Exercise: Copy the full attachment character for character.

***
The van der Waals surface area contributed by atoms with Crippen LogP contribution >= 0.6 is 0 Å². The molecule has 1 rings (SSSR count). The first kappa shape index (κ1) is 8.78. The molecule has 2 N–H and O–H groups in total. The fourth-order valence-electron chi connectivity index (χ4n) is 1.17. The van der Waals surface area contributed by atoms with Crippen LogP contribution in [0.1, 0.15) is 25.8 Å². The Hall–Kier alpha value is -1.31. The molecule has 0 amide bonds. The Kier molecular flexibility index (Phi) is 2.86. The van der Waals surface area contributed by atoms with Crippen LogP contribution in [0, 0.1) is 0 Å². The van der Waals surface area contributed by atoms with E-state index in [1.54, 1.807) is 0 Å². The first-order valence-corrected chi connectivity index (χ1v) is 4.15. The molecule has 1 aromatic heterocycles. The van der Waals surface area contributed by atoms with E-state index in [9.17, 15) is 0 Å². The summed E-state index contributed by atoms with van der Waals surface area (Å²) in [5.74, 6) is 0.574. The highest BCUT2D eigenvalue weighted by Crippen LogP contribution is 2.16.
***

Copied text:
The van der Waals surface area contributed by atoms with Crippen LogP contribution >= 0.6 is 0 Å². The molecule has 1 rings (SSSR count). The first kappa shape index (κ1) is 8.78. The molecule has 2 N–H and O–H groups in total. The fourth-order valence-electron chi connectivity index (χ4n) is 1.17. The van der Waals surface area contributed by atoms with Crippen LogP contribution in [0.1, 0.15) is 25.8 Å². The Hall–Kier alpha value is -1.31. The molecule has 0 amide bonds. The Kier molecular flexibility index (Phi) is 2.86. The van der Waals surface area contributed by atoms with Crippen LogP contribution in [0, 0.1) is 0 Å². The van der Waals surface area contributed by atoms with E-state index in [1.54, 1.807) is 0 Å². The first-order valence-corrected chi connectivity index (χ1v) is 4.15. The molecule has 1 aromatic heterocycles. The van der Waals surface area contributed by atoms with E-state index in [9.17, 15) is 0 Å². The summed E-state index contributed by atoms with van der Waals surface area (Å²) in [5.74, 6) is 0.574. The highest BCUT2D eigenvalue weighted by Crippen LogP contribution is 2.16.